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The etymology of curry and the mindlessness of the Internet [Dec. 24th, 2005|10:01 pm]
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I guess most people know that the word curry is Indian in origin, and Tamil people should know it comes from the word kari. As a native Tamil speaker (and not even a particularly fluent one!), the etymology of kari has always been rather obvious to me, so I was shocked to see wikipedia claim:
The word ''curry'' is an anglicisation of the Tamil word ''kari'' that literally means "sauce laced with combinations of spices" (DeWitt and Gerlach, 1990 : 204).
Shocked that any research is necessary on this topic, and shocked that the researchers got it so absurdly wrong. What's more, googling for tamil curry etymology shows that nobody seems to know the correct derivation. Most search results claim it means sauce, presumably all going back to the DeWitt and Gerlach book.

Oh. My. Farking. God.

Let's begin at the beginning. Karuppu is Tamil for black, which is one of the words derived from the root kar. Another word is kari, which means charcoal, or something that is blackened/burnt/scorched. The word kari usually does not stand alone in Tamil, instead qualifying some ingredient, as in mattu kari (blackened/burnt beef) or katthirikkai kari (blackened/burnt eggplant).

Why would beef or vegetables be burnt? Because of the way they cooked them back in the old days - directly over the fire, on a tripod grill! Thus

Etymology: kari = grilled

The modern way of cooking kari's is, however, to stir-fry them. So:

Usage: kari = stir-fried

Having established the correct meaning, let's try to figure out why there is so much misinformation floating around on the Internet. It is not because no one knows what kari means - they do. They just don't seem to know if kari=charcoal is the origin of kari the food preparation. I think there is a collusion of a number of factors contributing to this:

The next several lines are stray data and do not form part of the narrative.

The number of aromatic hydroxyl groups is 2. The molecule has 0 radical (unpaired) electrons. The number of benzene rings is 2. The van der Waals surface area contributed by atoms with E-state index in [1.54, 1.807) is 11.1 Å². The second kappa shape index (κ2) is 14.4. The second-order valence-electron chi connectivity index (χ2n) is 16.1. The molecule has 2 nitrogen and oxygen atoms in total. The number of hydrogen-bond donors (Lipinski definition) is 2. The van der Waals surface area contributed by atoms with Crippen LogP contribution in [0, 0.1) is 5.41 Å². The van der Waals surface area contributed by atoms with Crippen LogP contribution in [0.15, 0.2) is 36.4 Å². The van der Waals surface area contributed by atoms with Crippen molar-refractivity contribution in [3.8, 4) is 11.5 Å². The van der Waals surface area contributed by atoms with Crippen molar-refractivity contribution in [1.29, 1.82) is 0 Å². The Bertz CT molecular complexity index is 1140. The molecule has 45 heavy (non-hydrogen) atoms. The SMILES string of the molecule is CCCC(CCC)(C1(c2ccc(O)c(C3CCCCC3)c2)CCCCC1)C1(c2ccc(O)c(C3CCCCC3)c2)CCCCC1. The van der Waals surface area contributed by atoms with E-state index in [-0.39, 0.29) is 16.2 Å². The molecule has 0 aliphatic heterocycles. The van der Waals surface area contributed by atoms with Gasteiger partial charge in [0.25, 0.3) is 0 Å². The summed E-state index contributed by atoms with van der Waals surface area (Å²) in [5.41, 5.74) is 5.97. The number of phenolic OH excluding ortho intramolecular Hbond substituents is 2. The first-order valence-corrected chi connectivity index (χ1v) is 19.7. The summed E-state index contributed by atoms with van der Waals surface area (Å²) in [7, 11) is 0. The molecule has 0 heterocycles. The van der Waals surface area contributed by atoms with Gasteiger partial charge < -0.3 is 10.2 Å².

• Curry has mutated so much in meaning from kari as to be almost unrecognizable as being derived from it.
  • Most people are not aware how stuff was cooked a century or two ago.
  • The Tamil word kaikari is apparently a corruption of kaikani, "fruits and vegetables", and is thus etymologically unrelated. Since kaikari is such a common word, this greatly confuses things!
  • Most importantly, however, people just copy stuff off of each other on the Internet without any fact checking. Google fixes a lot of problems with the signal/noise ratio of the internet, but unfortunately not this one.
LinkReply

Comments:
[User Picture]From: ephermata
2005-12-24 01:56 pm (UTC)

(Link)

Thanks. I'd never known the story behind "curry" before. Have you thought about editing Wikipedia to include this?
[User Picture]From: arvindn
2005-12-24 07:44 pm (UTC)

(Link)

I wouldn't dream of not doing it - I'm an admin and old timer there :-) I've made a comment on the talk page hoping to get consensus, because I have no reference to cite.
[User Picture]From: kadambarid
2005-12-30 05:44 pm (UTC)

Sail away...

(Link)

On a related note, did ya know the origins of the word Catamarans?- it's the anglicized version of Kattu-maram, used by Tamil fishermen.
From: (Anonymous)
2008-09-25 08:41 am (UTC)

curry

(Link)

The etymology of the word curry has been needlessly complicated in other attempts to describe its origin. When the Raj first landed in India, it was predictable that they would like to try the local dishes. I suspect that one would have been Korai & in an attempt to pronounce that word the closest the diner could get would be curry. As a result, from Korai being a specific dish, curry became the generic term for spicy Indian dishes in general. One could say, that the origins of the word curry, if this explanation is correct, are English. Just a case of mis-pronounciation.
From: (Anonymous)
2010-07-17 04:30 pm (UTC)

Correction

(Link)

There are two letters in Tamil to incidate "ri" or "ra" in fact for many alphabets, one is called "kuril" and the other is "nedil".

If you write kari with the "kuril" "ri" it means the color "black".

If you write kari with the "nedil" "ri" it means the "meat" or "spicded dish".

So the etymology is correct.

From: (Anonymous)
2010-10-01 06:56 pm (UTC)

some more info

(Link)

Hi it's very interesting what you're writing but do you have any reference about where you got the information? And what about the "curry leaf" found in Kerala?
Thank you very much